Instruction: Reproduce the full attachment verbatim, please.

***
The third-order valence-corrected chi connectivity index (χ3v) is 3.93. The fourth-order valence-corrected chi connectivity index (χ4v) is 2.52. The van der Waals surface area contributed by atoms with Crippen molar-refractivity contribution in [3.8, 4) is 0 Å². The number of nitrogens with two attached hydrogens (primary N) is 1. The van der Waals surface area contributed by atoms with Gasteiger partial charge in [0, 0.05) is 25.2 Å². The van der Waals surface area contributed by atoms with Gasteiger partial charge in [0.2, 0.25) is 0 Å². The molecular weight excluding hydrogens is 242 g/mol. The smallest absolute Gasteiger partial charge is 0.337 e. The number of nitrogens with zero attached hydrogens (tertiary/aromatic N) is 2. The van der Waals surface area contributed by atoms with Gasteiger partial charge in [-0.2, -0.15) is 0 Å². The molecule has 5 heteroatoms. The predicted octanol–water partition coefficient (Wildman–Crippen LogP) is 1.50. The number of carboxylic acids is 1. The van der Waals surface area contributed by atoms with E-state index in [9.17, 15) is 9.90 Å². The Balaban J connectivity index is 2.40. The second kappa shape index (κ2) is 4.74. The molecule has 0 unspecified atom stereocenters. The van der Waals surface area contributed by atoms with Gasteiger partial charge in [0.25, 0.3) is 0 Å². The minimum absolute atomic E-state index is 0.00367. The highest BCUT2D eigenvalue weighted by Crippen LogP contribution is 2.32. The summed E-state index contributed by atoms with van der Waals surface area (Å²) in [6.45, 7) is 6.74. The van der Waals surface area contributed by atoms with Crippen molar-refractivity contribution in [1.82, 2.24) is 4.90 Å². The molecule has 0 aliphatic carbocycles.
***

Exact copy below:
The third-order valence-corrected chi connectivity index (χ3v) is 3.93. The fourth-order valence-corrected chi connectivity index (χ4v) is 2.52. The van der Waals surface area contributed by atoms with Crippen molar-refractivity contribution in [3.8, 4) is 0 Å². The number of nitrogens with two attached hydrogens (primary N) is 1. The van der Waals surface area contributed by atoms with Gasteiger partial charge in [0, 0.05) is 25.2 Å². The van der Waals surface area contributed by atoms with Gasteiger partial charge in [0.2, 0.25) is 0 Å². The molecular weight excluding hydrogens is 242 g/mol. The smallest absolute Gasteiger partial charge is 0.337 e. The number of nitrogens with zero attached hydrogens (tertiary/aromatic N) is 2. The van der Waals surface area contributed by atoms with Gasteiger partial charge in [-0.2, -0.15) is 0 Å². The molecule has 5 heteroatoms. The predicted octanol–water partition coefficient (Wildman–Crippen LogP) is 1.50. The number of carboxylic acids is 1. The van der Waals surface area contributed by atoms with E-state index in [9.17, 15) is 9.90 Å². The Balaban J connectivity index is 2.40. The second kappa shape index (κ2) is 4.74. The molecule has 0 unspecified atom stereocenters. The van der Waals surface area contributed by atoms with Gasteiger partial charge in [0.25, 0.3) is 0 Å². The minimum absolute atomic E-state index is 0.00367. The highest BCUT2D eigenvalue weighted by Crippen LogP contribution is 2.32. The summed E-state index contributed by atoms with van der Waals surface area (Å²) in [6.45, 7) is 6.74. The van der Waals surface area contributed by atoms with Crippen molar-refractivity contribution in [1.82, 2.24) is 4.90 Å². The molecule has 0 aliphatic carbocycles.